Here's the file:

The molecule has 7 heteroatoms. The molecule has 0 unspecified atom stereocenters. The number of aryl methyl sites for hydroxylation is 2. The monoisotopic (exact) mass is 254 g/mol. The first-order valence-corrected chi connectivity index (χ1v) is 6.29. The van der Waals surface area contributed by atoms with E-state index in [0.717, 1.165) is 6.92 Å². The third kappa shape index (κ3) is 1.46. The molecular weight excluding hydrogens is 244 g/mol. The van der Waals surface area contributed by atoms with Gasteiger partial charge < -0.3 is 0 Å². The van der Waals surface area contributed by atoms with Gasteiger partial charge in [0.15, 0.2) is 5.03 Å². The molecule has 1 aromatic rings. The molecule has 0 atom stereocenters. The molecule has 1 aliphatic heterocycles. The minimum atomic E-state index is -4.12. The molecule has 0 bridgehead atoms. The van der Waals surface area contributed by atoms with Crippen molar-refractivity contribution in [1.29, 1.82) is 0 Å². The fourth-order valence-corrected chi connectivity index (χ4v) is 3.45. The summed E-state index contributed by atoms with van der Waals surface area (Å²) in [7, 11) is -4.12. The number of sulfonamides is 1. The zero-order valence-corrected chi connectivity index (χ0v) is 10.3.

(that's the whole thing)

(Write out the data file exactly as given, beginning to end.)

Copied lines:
The molecule has 7 heteroatoms. The molecule has 0 unspecified atom stereocenters. The number of aryl methyl sites for hydroxylation is 2. The monoisotopic (exact) mass is 254 g/mol. The first-order valence-corrected chi connectivity index (χ1v) is 6.29. The van der Waals surface area contributed by atoms with E-state index in [0.717, 1.165) is 6.92 Å². The third kappa shape index (κ3) is 1.46. The molecular weight excluding hydrogens is 244 g/mol. The van der Waals surface area contributed by atoms with Gasteiger partial charge < -0.3 is 0 Å². The van der Waals surface area contributed by atoms with Gasteiger partial charge in [0.15, 0.2) is 5.03 Å². The molecule has 1 aromatic rings. The molecule has 0 atom stereocenters. The molecule has 1 aliphatic heterocycles. The minimum atomic E-state index is -4.12. The molecule has 0 bridgehead atoms. The van der Waals surface area contributed by atoms with Crippen molar-refractivity contribution in [1.29, 1.82) is 0 Å². The fourth-order valence-corrected chi connectivity index (χ4v) is 3.45. The summed E-state index contributed by atoms with van der Waals surface area (Å²) in [7, 11) is -4.12. The number of sulfonamides is 1. The zero-order valence-corrected chi connectivity index (χ0v) is 10.3.